Sirromet’s misleading Granit from the Riverland
Embarrassment corner. Actually, double embarrassment.
Some new wines have recently hit the market from Queensland producer Sirromet, which has vines in Queensland’s pre-eminent wine region, the Granite Belt. Its winery is just outside Brisbane at Mount Cotton.The winemaker, who no longer works for Sirromet, agreed that the name was misleading, but evidently, the matter was beyond his control.
Its new wines are branded Granit—which is the French word for, you guessed it, granite. A reference to the soil of the Granite Belt, we might assume. But no, these wines emanate from vineyards in the South Australian Riverland, where there is a rich resource of, not granite, but alternative varieties such as the saperavi and fiano found in these bottles. The labels don’t acknowledge the fruit source, just product of Australia.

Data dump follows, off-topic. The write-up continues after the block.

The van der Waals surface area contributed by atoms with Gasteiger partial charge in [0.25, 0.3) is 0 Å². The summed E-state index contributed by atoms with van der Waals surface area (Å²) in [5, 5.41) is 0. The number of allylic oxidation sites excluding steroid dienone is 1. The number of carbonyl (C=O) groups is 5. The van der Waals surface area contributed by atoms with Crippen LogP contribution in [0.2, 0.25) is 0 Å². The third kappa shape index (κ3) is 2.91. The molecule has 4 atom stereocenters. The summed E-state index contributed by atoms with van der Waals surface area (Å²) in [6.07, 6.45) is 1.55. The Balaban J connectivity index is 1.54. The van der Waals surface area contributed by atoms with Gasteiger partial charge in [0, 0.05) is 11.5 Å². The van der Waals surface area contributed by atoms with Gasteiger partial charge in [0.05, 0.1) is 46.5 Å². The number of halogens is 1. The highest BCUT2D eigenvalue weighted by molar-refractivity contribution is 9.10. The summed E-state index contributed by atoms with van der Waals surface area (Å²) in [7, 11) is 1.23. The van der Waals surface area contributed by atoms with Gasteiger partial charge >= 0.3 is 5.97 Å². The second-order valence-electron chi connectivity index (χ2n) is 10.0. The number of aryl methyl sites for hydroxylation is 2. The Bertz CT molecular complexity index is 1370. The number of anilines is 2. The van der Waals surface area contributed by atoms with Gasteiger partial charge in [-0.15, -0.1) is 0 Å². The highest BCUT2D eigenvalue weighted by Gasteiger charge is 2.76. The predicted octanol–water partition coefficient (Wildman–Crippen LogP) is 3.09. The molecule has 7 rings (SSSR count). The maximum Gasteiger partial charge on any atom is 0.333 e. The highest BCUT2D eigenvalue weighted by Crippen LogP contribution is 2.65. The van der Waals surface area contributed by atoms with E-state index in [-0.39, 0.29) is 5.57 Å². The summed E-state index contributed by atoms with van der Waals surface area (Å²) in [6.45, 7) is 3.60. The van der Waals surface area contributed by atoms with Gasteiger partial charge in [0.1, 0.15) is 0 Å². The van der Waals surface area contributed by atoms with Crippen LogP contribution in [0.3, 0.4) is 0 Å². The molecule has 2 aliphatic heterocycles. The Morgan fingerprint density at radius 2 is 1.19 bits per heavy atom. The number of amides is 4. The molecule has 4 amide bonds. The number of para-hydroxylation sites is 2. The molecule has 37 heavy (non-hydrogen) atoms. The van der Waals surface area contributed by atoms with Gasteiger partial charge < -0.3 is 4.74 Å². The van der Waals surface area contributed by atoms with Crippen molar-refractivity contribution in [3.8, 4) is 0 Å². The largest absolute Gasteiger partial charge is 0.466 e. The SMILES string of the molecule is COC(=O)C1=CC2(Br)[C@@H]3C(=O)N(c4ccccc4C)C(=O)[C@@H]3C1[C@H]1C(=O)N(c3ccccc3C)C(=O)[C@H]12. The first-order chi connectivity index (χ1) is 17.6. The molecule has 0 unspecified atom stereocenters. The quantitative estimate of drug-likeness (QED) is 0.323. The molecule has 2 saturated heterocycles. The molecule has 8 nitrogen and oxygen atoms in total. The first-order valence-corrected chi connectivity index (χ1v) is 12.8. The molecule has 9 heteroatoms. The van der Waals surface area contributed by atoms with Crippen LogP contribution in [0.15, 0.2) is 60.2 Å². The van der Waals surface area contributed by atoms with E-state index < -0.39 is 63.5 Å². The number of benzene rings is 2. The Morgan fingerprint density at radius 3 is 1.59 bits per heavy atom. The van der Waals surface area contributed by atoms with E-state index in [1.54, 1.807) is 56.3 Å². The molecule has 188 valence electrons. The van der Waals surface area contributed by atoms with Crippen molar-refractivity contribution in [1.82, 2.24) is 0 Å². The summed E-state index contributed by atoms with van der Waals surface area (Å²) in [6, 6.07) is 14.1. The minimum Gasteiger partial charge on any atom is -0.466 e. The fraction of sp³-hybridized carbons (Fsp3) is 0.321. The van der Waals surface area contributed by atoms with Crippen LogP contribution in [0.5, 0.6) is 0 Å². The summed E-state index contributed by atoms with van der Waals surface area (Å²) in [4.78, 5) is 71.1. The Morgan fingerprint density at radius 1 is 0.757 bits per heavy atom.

A certain well-known wine magazine, giving the Sirromet Granit wines a free plug in a social media post, raved about them:
“…all exhibiting the unique ‘mineral’ trait often found in Granite Belt wines. A great starting point for anyone wanting to explore the offerings from this beautiful region.”
The range, all from the 2020 vintage and priced between AUD $26 and AUD $30, includes a vermentino, montepulciano and lagrein. The Real Review’s Aaron Brasher recently gave the saperavi a very strong review.
The winemaker, who no longer works for Sirromet, agreed that the name was misleading, but evidently, the matter was beyond his control.
So, what was it the magazine’s writer detected in all five of the Granit wines, if it wasn’t a granitic mineral influence?
We couldn’t begin to guess.